Secrets to an Amazing Wanderlust Experience
For the ultimate wellness adventure, head to the Wanderlust yoga festival. And while you’re there, follow these tips to get the most out of your downward dog experience.
If there’s one thing that finally proves yoga’s no longer on the fringe, it’s Wanderlust, a music-slash-yoga festival heading into 2013 with six locations on the menu: Colorado, California, Vermont and Whistler come summer, and Chile and Oahu in February.
I attended Wanderlust Whistler last August and had the time of my life—and left wanting more. Here are some tips for making the most of the experience—and which I plan to follow the next time I go.
If there are specific teachers whose workshops you want to attend, book them as early as possible—the most popular classes sell out quickly. Also, get organized early for accommodations, and have an idea of where you might want to eat your meals. You might think you’ll have time to research when you get there, but you’re going to be too busy having fun to think about mundane things like food and sleeping. For instance, I would have liked to know where to find quick and healthy snacks to grab on the run between classes, and I know there were some unsatisfied wait-listers left out of classes led by big names such as Tiffany Cruikshank and Chris Chavez.
But leave room for change
Know your must-do’s and stick to them, but plan for some flexibility in your schedule so you can follow new friends to their favourite teacher or take advantage of a sunny afternoon to ride the gondola to the summit.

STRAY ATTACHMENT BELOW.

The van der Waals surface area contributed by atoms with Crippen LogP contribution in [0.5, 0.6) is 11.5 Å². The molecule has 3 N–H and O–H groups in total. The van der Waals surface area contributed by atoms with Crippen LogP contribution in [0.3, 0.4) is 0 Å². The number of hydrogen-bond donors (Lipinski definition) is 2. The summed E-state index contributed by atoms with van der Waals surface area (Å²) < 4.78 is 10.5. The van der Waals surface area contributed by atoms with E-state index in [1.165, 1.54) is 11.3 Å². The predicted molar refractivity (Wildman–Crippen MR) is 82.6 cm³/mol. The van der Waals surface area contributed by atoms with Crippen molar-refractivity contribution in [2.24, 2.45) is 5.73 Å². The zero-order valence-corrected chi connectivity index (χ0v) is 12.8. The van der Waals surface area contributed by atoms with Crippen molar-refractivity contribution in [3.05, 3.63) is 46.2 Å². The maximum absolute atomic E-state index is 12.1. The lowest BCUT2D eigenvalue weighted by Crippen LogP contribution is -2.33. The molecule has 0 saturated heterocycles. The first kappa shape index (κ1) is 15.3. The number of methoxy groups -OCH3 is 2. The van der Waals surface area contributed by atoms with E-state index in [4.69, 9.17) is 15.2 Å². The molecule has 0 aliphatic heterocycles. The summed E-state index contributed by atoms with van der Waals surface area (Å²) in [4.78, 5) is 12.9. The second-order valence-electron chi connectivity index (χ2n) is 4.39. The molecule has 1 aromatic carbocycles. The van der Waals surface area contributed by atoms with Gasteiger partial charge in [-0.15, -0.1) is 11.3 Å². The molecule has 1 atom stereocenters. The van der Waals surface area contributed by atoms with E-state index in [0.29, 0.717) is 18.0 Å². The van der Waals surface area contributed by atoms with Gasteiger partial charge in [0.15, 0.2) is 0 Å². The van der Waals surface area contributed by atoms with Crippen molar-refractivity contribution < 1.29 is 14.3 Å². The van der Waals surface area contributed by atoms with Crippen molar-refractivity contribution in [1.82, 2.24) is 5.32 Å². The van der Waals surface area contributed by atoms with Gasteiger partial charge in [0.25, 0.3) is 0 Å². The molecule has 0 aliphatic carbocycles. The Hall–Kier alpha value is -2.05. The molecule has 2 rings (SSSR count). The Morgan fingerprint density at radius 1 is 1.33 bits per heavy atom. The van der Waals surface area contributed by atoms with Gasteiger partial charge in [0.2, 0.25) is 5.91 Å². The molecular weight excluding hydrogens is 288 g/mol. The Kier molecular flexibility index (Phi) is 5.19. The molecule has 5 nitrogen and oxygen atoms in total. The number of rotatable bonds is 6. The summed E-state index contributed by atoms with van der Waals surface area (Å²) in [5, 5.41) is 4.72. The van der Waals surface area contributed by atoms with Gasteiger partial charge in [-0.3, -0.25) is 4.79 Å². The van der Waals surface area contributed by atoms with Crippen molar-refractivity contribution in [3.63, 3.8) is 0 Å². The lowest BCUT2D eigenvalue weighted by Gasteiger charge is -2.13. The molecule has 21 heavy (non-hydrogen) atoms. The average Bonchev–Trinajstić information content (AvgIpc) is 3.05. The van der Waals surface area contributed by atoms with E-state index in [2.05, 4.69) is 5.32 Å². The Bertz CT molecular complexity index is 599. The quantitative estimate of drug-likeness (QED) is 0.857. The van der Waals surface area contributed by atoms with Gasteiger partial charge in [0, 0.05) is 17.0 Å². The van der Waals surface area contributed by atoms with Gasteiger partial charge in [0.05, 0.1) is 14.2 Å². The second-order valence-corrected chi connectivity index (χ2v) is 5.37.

Do something out of your comfort zone
Maybe inversions scare you, or you usually avoid yin or restorative in favour of more vigorous classes. Whatever it is, shake things up and take advantage of the fresh environment by signing up for a session that’s completely not your style—and approaching it with the knowledge you’ll learn something about yourself, if not about your practice.
The most humbling class I attended wasn’t the lotus workshop, nor even slackline yoga (yes, that’s a thing). It was the session on yoga for tight-limbed men led by local teacher Julie McCabe, a class I honestly had no business being in, but attended by virtue of being a fellow yoga teacher who wanted to learn something. The men in that class—mostly newbies—inspired me to listen to teachers with a beginner’s mind, rather than always assuming I know what’s coming next.
Don’t overdo it
There are a lot of class slots at Wanderlust, and you’re going to get tired. Recognize that four sessions a day for several days in a row is a lot of work, so be sure to build some variety into your days and not take on more than you can handle. On my last day, I optimistically attended consecutive workshops on inversions, acroyoga, slackline yoga and core strength—and in the third, fell out of an inversion and gave myself a black eye because my muscles were just done. Next time, I would switch one out for a lecture, hike or picnic on the grass.
Be a traveller
Wanderlust festivals take place in some of the world’s most beautiful places, so don’t spend the whole time looking at nothing but your yoga mat. McCabe, for one, suggests leaving plenty of time in your days for hiking and biking.
“The ethos of Wanderlust is to go someplace new, to experience different cultures and be in awe,” says musician MC Yogi, who has been part of Wanderlust since the beginning. “I literally feel like I’m going from one beautiful mountaintop to another.”